In Italy, the National PMA Register, managed by the Istituto Superiore di Sanita’, collects the data of the structures authorized to apply PMA techniques, embryos formed and those born with PMA techniques and processes them for the Annual Report of the Minister to Parliament which allows a constant vision of the trend over the years, also to allow the transparency and publicity of the medically assisted procreation techniques adopted and the results achieved.

It also provides a detailed map of the authorized centers in each Italian region [5].

It was a safe approach to take care of the patient to avoid in case of emergency (bleeding after egg retrieval) the access to the Hospital, totally busy for the COVID 19 Pandemia.

The suspension of non-urgent treatment has been recommended.

Obviously, this forced stop has caused a state of emotions, anxiety, and stress in the infertile couples [6].

The consequences in terms of number with the stop of IVF for only one month are a reduction of 7500-8000 IVF-cycles and a reduction of 1500 new babies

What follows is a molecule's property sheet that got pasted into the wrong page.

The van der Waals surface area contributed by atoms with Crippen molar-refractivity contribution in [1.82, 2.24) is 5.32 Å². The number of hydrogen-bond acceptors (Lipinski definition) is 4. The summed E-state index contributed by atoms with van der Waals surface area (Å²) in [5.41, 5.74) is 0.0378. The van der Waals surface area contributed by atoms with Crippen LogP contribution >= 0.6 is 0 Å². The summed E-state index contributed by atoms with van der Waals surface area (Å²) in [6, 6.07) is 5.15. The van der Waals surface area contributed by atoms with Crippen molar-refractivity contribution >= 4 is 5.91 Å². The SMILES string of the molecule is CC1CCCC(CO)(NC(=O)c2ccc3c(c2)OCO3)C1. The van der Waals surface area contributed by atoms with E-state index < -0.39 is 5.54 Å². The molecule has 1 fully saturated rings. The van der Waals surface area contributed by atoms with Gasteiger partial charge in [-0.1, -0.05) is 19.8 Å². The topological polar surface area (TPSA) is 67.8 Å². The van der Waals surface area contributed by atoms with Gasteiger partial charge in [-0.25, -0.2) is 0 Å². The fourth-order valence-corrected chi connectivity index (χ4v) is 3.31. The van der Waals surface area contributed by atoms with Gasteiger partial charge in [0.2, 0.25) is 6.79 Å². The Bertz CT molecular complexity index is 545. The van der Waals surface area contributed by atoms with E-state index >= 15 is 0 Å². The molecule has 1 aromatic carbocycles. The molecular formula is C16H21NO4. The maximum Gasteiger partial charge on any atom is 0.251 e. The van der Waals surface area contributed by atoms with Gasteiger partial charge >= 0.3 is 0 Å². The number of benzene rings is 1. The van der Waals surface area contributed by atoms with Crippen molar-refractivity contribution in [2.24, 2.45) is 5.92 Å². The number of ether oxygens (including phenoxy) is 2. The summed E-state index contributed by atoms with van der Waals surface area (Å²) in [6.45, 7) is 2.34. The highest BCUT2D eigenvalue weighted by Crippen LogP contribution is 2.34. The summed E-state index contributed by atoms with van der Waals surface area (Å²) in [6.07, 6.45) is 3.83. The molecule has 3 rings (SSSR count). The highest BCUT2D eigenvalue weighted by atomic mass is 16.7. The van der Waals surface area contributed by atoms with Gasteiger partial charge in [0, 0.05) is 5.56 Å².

It’s true that lockdown has had, for these reasons a social effect, after 9 months from lockdown (from 13th March 20202 to 4th May 20202) we had a total of 4500 fewer newborns with a total of 3000-3500 IVF cycle canceled [7].

This data is also worrying for the future we can have a forecast of a decrease of 27000 newborns in 2021 [8].

The resumption of ART activities, in the third phase, has been regulated by the ESHRE guidelines that showed us how to manage the patient and the couple.

The Main attitude has been the search for safety [9].

2.3 The pregnant patient

With this type of patient, we had to face a double problem, the mother and the fetus.

Obviously, at the beginning COVID 19 was absolutely not known and the effect it could have on pregnancy, delivery and breastfeeding was also unknown.

For this reason, I decided to divide the management of pregnancy into two approaches, the first in the case of a negative COVID-19 patient and the second in the case of a positive patient.

2.3.1 Pregnant patient negative for COVID 19

A pregnant woman, during the COVID 19 Pandemic must follow all the rules given to the general population.

She is more vulnerable to an increased risk of respiratory infections in pregnancy.

For the proper management of pregnancy, it is very important to maintain periodic checks by the gynecologist [10].